A customized exercise plan is developed from the findings of the clinical assessment, results from laboratory testing and imaging studies, and input from patients about their goals for rehabilitation. For example, a person with BPPV may undergo a canal repositioning exercise for the spinning s/he experiences, whereas, someone with gaze instability and dizziness due to vestibular neuritis (a deficit from a weakened inner ear) may be prescribed gaze stability and habituation exercises, and if the dizziness affects their balance this may also include balance exercises. 

An important part of the VRT is to establish an exercise program that can be performed regularly at home. Compliance with the home exercise program is essential to help achieve rehabilitation and patient goals.

Along with exercise, patient and caregiver education is an integral part of VRT. Many patients find it useful to understand the science behind their vestibular problems, as well as how it relates to the difficulties they may have with functioning in everyday life. A therapist can also provide information about how to deal with these difficulties and discuss what can be expected from VRT. Education is important for patients because it takes away much of the mystery of what they are experiencing, which can help reduce anxiety that may occur as a result of their vestibular disorder, If you are interested in leaning more, please contact us by clicking  the link below. 

Insurance Information 

We accept the following insurance benefits. Please call us if you don’t see yours on our list below.

Private Plans:

Most Aetna Plans
Blue Cross Blue Shield
Personal Choice
Medicare & Medicare Railroad

Workman’s Compensation
And most other private insurances


We are licensed providers with most private insurance companies, and we are licensed providers for Worker’s Compensation and Motor Vehicle Injuries. Physical Therapy & Wellness Institute is licensed by Medicare as an outpatient physical therapy clinic. Please contact our offices to inquire about our participation with your insurance plan.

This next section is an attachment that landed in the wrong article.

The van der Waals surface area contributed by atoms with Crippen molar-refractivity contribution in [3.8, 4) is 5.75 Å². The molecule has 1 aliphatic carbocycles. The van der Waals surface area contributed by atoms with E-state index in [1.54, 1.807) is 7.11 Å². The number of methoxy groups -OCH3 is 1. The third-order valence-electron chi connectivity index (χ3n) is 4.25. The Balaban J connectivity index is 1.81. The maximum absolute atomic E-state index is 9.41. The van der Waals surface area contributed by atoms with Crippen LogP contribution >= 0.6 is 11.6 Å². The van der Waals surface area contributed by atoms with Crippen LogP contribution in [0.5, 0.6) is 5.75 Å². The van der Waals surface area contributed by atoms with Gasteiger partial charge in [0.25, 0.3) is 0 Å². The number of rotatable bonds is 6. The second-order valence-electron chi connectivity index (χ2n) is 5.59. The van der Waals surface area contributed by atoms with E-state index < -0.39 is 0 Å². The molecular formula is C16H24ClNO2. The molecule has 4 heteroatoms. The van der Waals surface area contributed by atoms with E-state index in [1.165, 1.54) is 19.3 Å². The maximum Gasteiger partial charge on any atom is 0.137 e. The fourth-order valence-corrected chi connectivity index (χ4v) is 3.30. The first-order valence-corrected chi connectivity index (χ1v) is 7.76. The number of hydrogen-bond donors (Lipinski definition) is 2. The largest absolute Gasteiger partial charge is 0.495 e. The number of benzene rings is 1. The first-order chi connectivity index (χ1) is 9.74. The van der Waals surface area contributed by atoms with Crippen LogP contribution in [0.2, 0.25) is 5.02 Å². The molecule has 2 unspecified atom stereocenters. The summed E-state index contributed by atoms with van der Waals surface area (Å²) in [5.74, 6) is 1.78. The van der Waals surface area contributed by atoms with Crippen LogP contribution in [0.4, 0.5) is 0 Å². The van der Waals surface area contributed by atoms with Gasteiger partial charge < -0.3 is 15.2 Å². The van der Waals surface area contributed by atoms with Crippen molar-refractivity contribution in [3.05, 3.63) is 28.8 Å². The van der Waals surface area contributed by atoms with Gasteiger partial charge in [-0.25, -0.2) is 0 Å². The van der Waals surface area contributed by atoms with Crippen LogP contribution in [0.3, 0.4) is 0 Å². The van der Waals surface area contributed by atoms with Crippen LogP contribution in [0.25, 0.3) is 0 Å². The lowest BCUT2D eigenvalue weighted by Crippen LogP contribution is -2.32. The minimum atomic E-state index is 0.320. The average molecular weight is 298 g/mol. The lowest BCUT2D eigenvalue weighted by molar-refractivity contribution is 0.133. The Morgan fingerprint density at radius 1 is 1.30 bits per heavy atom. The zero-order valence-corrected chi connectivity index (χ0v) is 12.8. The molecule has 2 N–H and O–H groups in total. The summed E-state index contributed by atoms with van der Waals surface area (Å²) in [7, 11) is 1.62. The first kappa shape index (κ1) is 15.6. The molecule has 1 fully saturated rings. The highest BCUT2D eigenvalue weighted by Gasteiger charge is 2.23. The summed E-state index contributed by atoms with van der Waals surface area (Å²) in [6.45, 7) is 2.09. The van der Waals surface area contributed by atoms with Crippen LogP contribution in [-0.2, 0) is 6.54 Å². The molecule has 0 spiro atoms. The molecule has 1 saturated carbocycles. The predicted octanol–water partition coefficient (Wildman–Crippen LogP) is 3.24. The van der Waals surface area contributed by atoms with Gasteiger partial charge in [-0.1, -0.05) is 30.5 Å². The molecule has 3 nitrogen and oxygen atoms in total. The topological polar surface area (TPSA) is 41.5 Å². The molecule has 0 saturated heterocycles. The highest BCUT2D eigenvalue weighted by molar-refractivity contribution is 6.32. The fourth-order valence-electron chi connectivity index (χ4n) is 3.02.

Patient Forms

Referral Form

Medical History

Patient Privacy

Medical Consent

First Appointment

What To Know Before Your First Appointment

When should I arrive?

To expeditte the process, you can download the required new patient paperwork, and complete it pror your initial appointment .  If you are unable to do so, please arrive 15 minutes prior to your first visit to allow ample time to complete the registration forms.


What should I wear?  Do I need to bring anything?

Please wear comfortable clothes that allow for freedom of movement.

We also ask that you bring your insurance card, the prescription from your healthcare provider, and any other reports.  If you have braces, splints, or crutches, please bring them, as well.


What can I expect at my first appointment?

At the time of your initial vist  a therapist will perfom a comprehensive evaluation, which will determine your current condition and allow us to formulate the most appropriate course of treatment.  Once a course of treatment has been established, we’ll talk about incorporating home exercise programs to supplement your visits.  The appointment will take approximately an hour.


Frequently Asked Questions

Do I need a referral from my physician to schedule an appointment?

Yes. Physical Therapist in Texas can evaluate you without a referral,  but current Texas law requires that patients obtain a prescription from their healthcare provider prior to being treated a physical therapist. Physicians, dentists, chiropractors, podiatrists, physician assistants, and advanced nurse practitioners of all types (midwives, clinical specialists, FNPs) can prescribe physical therapy services.  If you’ve already been referred, please schedule an appointment here.


Who will be in charge of my treatment?

After you are referred to Mason Physical Therapy & Wellness Center, a licensed physical therapist will complete a comprehensive evaluation which will then be used to formulate an individualized  treatment plan.  Based on findings at the time of your evaluation,   a comprehenive treatment program will be established  which will allow you to reach your goals.  


How does billing work?

Mason PT & Wellness is in-network with the majority of insurance carriers.  If you have insurance, the first thing we’ll do is verify your benefits so that we know how much your co-pay for therapy costs.  We collect this co-pay at your visit and apply it to your account.  We also submit a claim to your insurance company so they know you have come to see us. It typically takes your insurance company about 45 days to process this claim. 

If you have questions at any time throughout the billing process, we are happy to help!  You can find contact information for our billing office  at (325) 294-4700

Do you accept my insurance?

We accept Blue Cross Blue Shield, United, Humana, Workers’ Compensation, Medicare and more.  If you are unsure whether or not we accept your insurance, please call us at (325) 294-4700.